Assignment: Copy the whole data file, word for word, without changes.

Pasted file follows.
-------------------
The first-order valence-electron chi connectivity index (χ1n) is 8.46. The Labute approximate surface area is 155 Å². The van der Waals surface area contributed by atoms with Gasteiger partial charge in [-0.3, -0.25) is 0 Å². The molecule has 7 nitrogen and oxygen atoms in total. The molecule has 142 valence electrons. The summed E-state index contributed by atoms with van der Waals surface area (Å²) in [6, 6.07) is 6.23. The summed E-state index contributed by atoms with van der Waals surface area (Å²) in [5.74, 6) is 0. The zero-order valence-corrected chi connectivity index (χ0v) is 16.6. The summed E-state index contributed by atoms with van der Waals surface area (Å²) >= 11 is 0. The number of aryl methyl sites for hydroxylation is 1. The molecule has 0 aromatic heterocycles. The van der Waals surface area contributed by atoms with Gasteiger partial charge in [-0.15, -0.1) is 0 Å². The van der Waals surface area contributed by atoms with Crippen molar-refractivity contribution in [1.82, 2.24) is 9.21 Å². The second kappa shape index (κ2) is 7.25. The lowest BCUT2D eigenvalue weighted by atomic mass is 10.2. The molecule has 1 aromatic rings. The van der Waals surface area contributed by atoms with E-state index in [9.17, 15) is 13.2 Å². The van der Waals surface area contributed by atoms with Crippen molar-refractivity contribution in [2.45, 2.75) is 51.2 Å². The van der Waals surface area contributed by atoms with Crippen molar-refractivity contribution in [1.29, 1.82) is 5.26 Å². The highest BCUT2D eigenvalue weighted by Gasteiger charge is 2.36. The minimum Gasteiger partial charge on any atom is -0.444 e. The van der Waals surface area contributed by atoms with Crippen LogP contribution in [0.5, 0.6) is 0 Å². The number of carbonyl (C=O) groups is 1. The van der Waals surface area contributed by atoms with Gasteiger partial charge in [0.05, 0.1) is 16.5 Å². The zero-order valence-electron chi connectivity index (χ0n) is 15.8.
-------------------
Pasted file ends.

The first-order valence-electron chi connectivity index (χ1n) is 8.46. The Labute approximate surface area is 155 Å². The van der Waals surface area contributed by atoms with Gasteiger partial charge in [-0.3, -0.25) is 0 Å². The molecule has 7 nitrogen and oxygen atoms in total. The molecule has 142 valence electrons. The summed E-state index contributed by atoms with van der Waals surface area (Å²) in [6, 6.07) is 6.23. The summed E-state index contributed by atoms with van der Waals surface area (Å²) in [5.74, 6) is 0. The zero-order valence-corrected chi connectivity index (χ0v) is 16.6. The summed E-state index contributed by atoms with van der Waals surface area (Å²) >= 11 is 0. The number of aryl methyl sites for hydroxylation is 1. The molecule has 0 aromatic heterocycles. The van der Waals surface area contributed by atoms with Gasteiger partial charge in [-0.15, -0.1) is 0 Å². The van der Waals surface area contributed by atoms with Crippen molar-refractivity contribution in [1.82, 2.24) is 9.21 Å². The second kappa shape index (κ2) is 7.25. The lowest BCUT2D eigenvalue weighted by atomic mass is 10.2. The molecule has 1 aromatic rings. The van der Waals surface area contributed by atoms with E-state index in [9.17, 15) is 13.2 Å². The van der Waals surface area contributed by atoms with Crippen molar-refractivity contribution in [2.45, 2.75) is 51.2 Å². The van der Waals surface area contributed by atoms with Crippen molar-refractivity contribution in [1.29, 1.82) is 5.26 Å². The highest BCUT2D eigenvalue weighted by Gasteiger charge is 2.36. The minimum Gasteiger partial charge on any atom is -0.444 e. The van der Waals surface area contributed by atoms with Crippen LogP contribution in [0.5, 0.6) is 0 Å². The number of carbonyl (C=O) groups is 1. The van der Waals surface area contributed by atoms with Gasteiger partial charge in [0.05, 0.1) is 16.5 Å². The zero-order valence-electron chi connectivity index (χ0n) is 15.8.